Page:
Sampling methods have, in the past, often been highly destructive with large amounts of ‘animal mummy’ required to get meaningful results. This is usually the vision of many museum curatorial and conservation staff when sampling is mentioned, often based on previous experience. Sadly, some museums offered up their finite resource to have no results (or leftover samples) returned to them by the researchers involved. Thus, their caution is understandable.

Fig 2. A feather under microscope transmitted light

Fig 2. A feather under microscope transmitted light

Research by The Ancient Egyptian Animal Bio Bank Project is mindful that museums are in a dichotomous position whereby they are responsible both for the preservation and study of their collections. To help them achieve this goal, it is important to follow a protocol which does two things: firstly, only take a sample that does not affect the appearance of the animal mummy (even if that means not sampling at all); and secondly, prioritise non-invasive and non-destructive methods over destructive analysis.

Some animal mummies lend themselves to sampling as they are in a poor state, primarily due to the fact that they are over 2000 years old, have travelled by boat from Egypt and were not always considered valuable artefacts! Samples come in all forms – from linen pieces, feather, fur and bone collected by museums over the years in labelled bags and the ever-present ‘mummy dust’. One problem is that they all seem to look the same! So, first thing is to try to identify what they are and the best non-destructive tool is the light microscope (Fig. 1).

Fig. 3. Feather coated in dense material

Fig. 3. Feather coated in dense material

The sample is placed on a glass slide to allow it to be viewed under different types of light. Transmitted light (Fig. 2) is useful for samples that were not treated with embalming substances – resins for instance – and are very thin. Those samples which are denser and were covered with mummification ingredients were better suited to reflected light (Fig. 3), which reflects light off the surface of the sample, rather than passing through it.

Reference collections are important for comparison and show us particular characteristics of samples. For instance, feathers are recognisable by their almost leaf-skeleton formation, whereas cat fur has a symmetrical, vertical pattern, a little like a ladder. The flax plant under the light microscope is recognisable by its smooth and flexible appearance and bamboo-like nodes placed at regular intervals along the length of the individual linen strands. These were woven together to make linen for everyday use as clothing and in mummification of humans and animals.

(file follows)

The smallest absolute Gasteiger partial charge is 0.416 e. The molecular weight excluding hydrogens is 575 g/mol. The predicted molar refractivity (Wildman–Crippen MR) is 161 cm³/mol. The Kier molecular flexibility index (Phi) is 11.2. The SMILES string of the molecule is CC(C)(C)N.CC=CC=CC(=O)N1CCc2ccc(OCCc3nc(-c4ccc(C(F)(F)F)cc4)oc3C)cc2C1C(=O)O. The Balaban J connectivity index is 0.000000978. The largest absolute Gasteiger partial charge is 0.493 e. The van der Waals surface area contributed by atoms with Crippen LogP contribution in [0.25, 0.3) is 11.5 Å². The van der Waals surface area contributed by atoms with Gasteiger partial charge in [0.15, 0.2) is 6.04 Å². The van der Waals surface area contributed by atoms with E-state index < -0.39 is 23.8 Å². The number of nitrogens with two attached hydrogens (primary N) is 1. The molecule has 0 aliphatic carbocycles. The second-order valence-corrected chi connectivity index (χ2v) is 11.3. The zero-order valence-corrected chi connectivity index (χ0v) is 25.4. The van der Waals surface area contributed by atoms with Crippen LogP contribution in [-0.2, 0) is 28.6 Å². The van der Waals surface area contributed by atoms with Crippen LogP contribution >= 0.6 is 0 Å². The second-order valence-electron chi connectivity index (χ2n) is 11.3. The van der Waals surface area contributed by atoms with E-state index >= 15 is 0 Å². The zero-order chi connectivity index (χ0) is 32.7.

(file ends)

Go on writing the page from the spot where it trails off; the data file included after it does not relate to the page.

Fig. 4. Tree resin

Fig. 4. Tree resin

Some samples are a little trickier; in particular a variety of materials collectively called ‘resins’. A light microscope can say that these substances are present (very important fact!), were hot, thick and sticky when applied to the animal mummy and are thought to originate from tree resins (Fig. 4[1]). However, it cannot identify exactly what the material is. That requires chemical analysis by way of Gas Chromatography-Mass Spectrometry (GC-MS, for short). Each ancient material has an elemental fingerprint, which can be identified by way of a chromatogram, which is a type of print out of the GC-MS result. This graph shows which individual elements are present and in what quantities – almost like a recipe! – helping us to identify the material present.

A collaboration with the University of Bradford has allowed suitable animal mummy samples to be analysed using GC-MS. This has produced interesting results showing the wide use of plant products in animal mummification, including the use of pistacia resin in an ibis mummy in a stone coffin (Fig. 5), tentatively from Saqqara, and the use of pine resins and beeswax in some animal mummies.

Fig. 5. Ibis mummy in stone coffin - courtesy of Durham University Museums

Fig. 5. Ibis mummy in stone coffin – courtesy of Durham University Museums

Come and experience some of the sights and smells in our interactive mini-lab in the new exhibition Gifts for the Gods: animal mummies revealed.

[1] Image courtesy of “Gotaq” by Ailinaleixo – Own work. Licensed under CC BY-SA 3.0 via Commons –

Leave a comment

Filed under Egypt events at the Manchester Museum